Alaska hunter fined $8,500 after Canadian authorities use photos to prove he shot Yukon sheep

Donald Lee is banned from hunting in Canada for five years after falsely declaring a sheep he shot in the Yukon as an Alaska harvest. The crime was uncovered by Canadian wildlife officers who matched landmarks in hunting photos to confirm the location of the kill.

Wildlife officers found a tree and other natural landmarks seen in hunting photos to prove location

Photos entered as evidence in a case against Alaska hunter Donald Lee, who claimed a sheep shot in the Yukon was an Alaska kill. The photo on the left shows Lee with the sheep. The photo on the right shows Yukon conservation officer Sean Cox in the same location, with arrows pointing out the natural landmarks proving that the animal was on the Canadian side of the border. (Yukon territorial court)

An Alaska hunter has been fined $8,500 and is banned from hunting in Canada for five years after falsely declaring a sheep he shot in the Yukon and then brought back across the border as an Alaska harvest. The crime was uncovered after Canadian investigators found a tree and other landmarks seen in hunting photos to confirm the location of the kill.

Donald Lee, of Fairbanks, Alaska, pleaded guilty to one count of unlawful export of the sheep under a federal law protecting wildlife and plants in Yukon territorial court in January. 

He was sentenced by Judge Karen Ruddy Wednesday. 

According to facts read to the court, Lee was hunting in Alaska's remote Nation River area, near the border with the Yukon and about 170 kilometres northwest of Dawson City, in August 2017 when he spotted a Fannin sheep.

Lee shot the sheep while he was standing in Alaska. However, when he went to check his kill, he crossed a forest cutline marking the international border and discovered that the sheep had been standing about 110 metres over on the Yukon side. He butchered and packed out the animal, later declaring it to U.S. authorities as an Alaska kill despite knowing the sheep was killed in Canada.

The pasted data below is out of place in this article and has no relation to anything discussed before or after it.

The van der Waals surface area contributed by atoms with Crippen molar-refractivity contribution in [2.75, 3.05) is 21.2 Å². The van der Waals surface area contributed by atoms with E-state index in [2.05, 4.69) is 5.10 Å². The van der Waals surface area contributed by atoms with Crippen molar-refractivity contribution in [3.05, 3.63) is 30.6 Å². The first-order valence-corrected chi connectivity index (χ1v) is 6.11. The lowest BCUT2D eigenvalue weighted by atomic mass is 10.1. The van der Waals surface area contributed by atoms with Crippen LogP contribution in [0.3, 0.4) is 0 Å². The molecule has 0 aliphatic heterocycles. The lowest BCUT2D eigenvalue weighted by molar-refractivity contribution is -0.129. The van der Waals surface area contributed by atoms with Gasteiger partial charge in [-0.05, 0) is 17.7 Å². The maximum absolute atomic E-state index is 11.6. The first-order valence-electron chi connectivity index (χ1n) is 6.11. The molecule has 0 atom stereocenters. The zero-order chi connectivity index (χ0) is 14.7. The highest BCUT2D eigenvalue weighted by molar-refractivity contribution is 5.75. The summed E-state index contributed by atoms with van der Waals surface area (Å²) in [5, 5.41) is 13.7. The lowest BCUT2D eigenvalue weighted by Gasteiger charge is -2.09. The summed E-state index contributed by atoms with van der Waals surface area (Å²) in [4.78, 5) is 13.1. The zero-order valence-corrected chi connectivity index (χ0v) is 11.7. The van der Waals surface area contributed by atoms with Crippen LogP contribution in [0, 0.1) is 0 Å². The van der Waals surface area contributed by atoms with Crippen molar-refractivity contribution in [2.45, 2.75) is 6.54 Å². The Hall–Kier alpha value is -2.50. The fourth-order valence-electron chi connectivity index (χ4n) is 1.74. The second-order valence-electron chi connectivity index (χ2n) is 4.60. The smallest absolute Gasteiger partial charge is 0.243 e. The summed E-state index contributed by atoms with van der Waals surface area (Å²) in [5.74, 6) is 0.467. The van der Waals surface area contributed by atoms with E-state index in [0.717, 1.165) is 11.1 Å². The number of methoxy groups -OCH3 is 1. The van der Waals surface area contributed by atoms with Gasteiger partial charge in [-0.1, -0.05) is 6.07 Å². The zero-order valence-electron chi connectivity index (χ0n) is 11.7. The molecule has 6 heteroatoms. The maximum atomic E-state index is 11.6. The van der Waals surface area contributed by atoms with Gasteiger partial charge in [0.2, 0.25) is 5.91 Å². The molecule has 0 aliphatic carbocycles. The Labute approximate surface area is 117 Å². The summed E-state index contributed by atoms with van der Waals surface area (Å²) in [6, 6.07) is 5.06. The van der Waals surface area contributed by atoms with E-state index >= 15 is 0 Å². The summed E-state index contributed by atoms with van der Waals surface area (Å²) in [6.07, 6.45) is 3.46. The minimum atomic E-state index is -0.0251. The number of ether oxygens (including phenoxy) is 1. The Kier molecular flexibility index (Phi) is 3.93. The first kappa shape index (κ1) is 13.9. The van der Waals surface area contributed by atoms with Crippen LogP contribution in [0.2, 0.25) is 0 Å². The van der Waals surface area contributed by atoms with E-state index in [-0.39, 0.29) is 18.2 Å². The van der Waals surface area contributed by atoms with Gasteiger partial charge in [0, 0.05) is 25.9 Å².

Before doing so, however, Lee took photos of and with the sheep — photos he went on to share in a Facebook sheep hunting group, where he talked about bagging a "Yukon zebra" in an apparent reference to the dark markings on a Fannin sheep's coat.

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Canadian investigators use tree, other landmarks to confirm location

Photos entered as evidence in a case against Alaska hunter Donald Lee for illegally exporting a sheep from the Yukon. The photo on the left shows Lee with a sheep he shot. The photo on the right shows Yukon conservation officer Sean Cox in the same location. (Yukon territorial court)

The images were anonymously flagged to Canadian officials about a year later, along with a tip that the harvest had taken place near the border cutline at the 141st meridian. A wildlife officer with Environment Canada and a Yukon conservation officer took a helicopter into the area and were able to find the tree in the foreground of some of Lee's photos and, along with cross-referencing other natural landmarks in the images, confirmed that the sheep had been in the Yukon. 

Canadian officials charged Lee with one count each of unlawful hunting and unlawful export under the Wild Animal and Plant Protection and Regulation of International and Interprovincial Trade Act in October 2020.